By Molly Guthrey, email@example.com
Emma and Rob Moody weren't trying to change the world. But they are. With a triathlon.
For the young athletes from Hudson, Wisc, their race started off with a bang in 2011. It began when Emma tagged along on her mom's volunteer work. "I was attending a meeting for Bridge for Youth With Disabilities," says Susan Moody, the children's mother. Bridge is a nonprofit that provides programs and opportunities for children and adults with disabilities.
"I was sitting next to my mom, kind of bored," says Emma, now 11. "They were talking about how to raise money for Bridge. I said, 'We could do a 5K.' "The board members weren't sure they'd have enough volunteers to staff the race. "I could do my own run," Emma countered.
And so she did. Emma raised about $1,000 in pledges by running 50 miles in one month. The money was used to help fund landscaping for the grounds at Bridge's new facility -- clearing weeds, planting vegetables, designing green space for gatherings or games of kickball.
In 2012, Emma's brother picked up the pace. "I decided I wanted to do something," says Rob, now 9. "I decided to do biking. I rode 250 miles on my bike."
Thanks to the pledges raised, the brother and sister delivered 29 bicycles, three scooters and dozens of helmets to the children of Lakota Indian Nation of South Dakota in time for Christmas. "Every kid needs a bike," Rob says.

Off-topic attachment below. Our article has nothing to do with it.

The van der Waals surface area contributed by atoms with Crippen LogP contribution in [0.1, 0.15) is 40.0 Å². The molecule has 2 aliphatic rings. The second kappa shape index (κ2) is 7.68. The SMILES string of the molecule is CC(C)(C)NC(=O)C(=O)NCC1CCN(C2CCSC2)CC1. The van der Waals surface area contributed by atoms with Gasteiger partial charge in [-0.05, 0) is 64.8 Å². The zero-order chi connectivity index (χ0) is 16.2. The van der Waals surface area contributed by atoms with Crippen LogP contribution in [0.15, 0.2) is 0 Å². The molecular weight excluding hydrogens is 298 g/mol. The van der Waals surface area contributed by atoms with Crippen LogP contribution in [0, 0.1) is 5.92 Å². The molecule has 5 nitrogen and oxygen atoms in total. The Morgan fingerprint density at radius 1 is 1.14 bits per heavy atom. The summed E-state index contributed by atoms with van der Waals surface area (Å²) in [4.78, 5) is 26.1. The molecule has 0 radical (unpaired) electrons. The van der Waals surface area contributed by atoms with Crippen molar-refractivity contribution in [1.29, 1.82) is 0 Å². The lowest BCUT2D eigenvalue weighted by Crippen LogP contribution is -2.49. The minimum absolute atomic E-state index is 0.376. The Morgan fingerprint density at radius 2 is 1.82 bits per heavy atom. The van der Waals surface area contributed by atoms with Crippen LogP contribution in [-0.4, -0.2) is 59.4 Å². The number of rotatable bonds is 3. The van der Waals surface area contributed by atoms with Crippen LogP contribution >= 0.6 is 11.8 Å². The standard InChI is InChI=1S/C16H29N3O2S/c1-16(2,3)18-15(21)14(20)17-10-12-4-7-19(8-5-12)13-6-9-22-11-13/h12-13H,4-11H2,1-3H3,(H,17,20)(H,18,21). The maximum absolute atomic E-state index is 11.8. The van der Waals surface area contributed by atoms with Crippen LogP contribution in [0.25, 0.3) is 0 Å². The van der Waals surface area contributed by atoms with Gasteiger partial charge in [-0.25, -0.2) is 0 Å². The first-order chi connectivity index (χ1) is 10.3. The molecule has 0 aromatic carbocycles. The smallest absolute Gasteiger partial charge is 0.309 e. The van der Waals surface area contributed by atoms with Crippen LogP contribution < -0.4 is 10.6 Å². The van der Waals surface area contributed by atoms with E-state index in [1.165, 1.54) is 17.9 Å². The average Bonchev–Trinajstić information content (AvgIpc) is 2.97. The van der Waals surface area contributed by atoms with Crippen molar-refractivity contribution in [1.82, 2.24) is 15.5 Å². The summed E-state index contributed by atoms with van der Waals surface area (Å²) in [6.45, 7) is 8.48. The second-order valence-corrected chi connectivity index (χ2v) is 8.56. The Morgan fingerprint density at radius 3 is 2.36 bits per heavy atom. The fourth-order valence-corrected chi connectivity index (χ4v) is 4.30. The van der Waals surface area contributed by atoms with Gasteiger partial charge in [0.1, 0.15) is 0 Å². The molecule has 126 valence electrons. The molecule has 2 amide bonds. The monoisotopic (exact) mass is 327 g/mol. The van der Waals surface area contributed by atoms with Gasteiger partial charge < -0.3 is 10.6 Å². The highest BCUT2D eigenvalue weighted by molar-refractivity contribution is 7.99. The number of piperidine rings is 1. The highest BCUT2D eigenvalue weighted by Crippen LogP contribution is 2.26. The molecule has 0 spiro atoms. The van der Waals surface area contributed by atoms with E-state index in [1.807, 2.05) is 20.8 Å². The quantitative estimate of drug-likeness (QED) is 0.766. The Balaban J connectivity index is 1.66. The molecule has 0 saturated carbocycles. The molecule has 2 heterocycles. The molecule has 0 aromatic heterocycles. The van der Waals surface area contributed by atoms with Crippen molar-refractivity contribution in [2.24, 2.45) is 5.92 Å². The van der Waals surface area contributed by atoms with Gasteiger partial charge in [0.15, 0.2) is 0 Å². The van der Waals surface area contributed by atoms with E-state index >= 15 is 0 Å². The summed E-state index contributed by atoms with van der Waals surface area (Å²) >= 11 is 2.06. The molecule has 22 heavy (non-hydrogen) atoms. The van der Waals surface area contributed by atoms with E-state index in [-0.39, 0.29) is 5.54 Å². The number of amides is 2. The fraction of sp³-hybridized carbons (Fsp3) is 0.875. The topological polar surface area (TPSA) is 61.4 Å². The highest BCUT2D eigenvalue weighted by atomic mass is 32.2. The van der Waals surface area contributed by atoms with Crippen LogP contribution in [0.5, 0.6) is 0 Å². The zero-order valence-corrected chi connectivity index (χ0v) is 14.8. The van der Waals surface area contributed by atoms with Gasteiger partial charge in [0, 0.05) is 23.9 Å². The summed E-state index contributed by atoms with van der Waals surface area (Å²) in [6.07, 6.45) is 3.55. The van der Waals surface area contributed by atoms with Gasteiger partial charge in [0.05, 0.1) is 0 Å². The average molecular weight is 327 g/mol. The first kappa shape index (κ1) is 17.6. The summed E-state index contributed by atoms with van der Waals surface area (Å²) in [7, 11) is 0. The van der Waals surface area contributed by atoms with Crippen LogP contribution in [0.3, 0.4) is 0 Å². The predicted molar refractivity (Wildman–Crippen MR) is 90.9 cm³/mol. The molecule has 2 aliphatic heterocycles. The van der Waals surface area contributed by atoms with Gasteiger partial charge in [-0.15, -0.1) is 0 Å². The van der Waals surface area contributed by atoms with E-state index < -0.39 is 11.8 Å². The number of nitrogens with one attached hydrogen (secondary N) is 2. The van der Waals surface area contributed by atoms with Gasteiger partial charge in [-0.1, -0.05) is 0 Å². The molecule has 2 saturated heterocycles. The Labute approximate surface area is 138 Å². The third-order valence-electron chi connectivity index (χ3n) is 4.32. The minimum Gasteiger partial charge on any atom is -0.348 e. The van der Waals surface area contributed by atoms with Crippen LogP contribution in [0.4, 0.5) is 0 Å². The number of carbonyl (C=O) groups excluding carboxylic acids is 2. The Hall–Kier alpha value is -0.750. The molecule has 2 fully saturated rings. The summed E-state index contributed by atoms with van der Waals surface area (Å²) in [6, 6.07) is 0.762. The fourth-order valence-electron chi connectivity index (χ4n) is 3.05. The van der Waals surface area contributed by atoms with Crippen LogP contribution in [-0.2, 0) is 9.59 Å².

This year, the brother and sister are hoping other children will join them. Their new nonprofit, Tri to Change the World (TCW) -- "Kids Helping Kids Through Fitness" -- is hosting a youth triathlon June 8 at the YMCA in Hudson. The money raised will go to a children's hospital in honor of a patient they know. They also hope to deliver more bikes and fund swim lesson scholarships.
By helping others, the brother and sister also have helped themselves achieve a new level in fitness. "Training is not fun," says Emma. "But raising money for kids and being outside is really, really fun."
The mother behind this nonprofit is overwhelmed and inspired by her children. "It's interesting," says Susan Moody. "They presented it as logical and acceptable and doable," to get 501(c) 3 status (a tax exemption for nonprofit corporations). " 'You can do that for me, right, Mom?'
"I didn't think I could. In the paperwork, the IRS instructions say something like, 'It will take you 92 hours to fill out this paperwork' or some other absurd number. It was daunting and outside of my comfort zone. "But my son was outside his comfort zone when he rode his bike for 250 miles; my daughter was outside her comfort zone when she ran 50 miles in a month. So, I can fill out some paperwork."
The kids are inspiring in other ways, too. "When they see a need, they don't think it's 'complicated' like grown-ups sometimes do," says Susan Moody. "They think: 'I can help.' "
TCW'S SPRING YOUTH TRIATHLON EVENT
When: 1-5 p.m. June 8
Where: YMCA in Hudson, Wis.
What: Distances for pool swim, bike and run vary according to age group
Registration: $30 by May 11, $35 after May 11 (no race-day registration); no pledges required
Details: Through a partnership with the YMCA, Tri to Change the World (TCW), a nonprofit founded by a young brother-and-sister team, will host its first youth triathlon.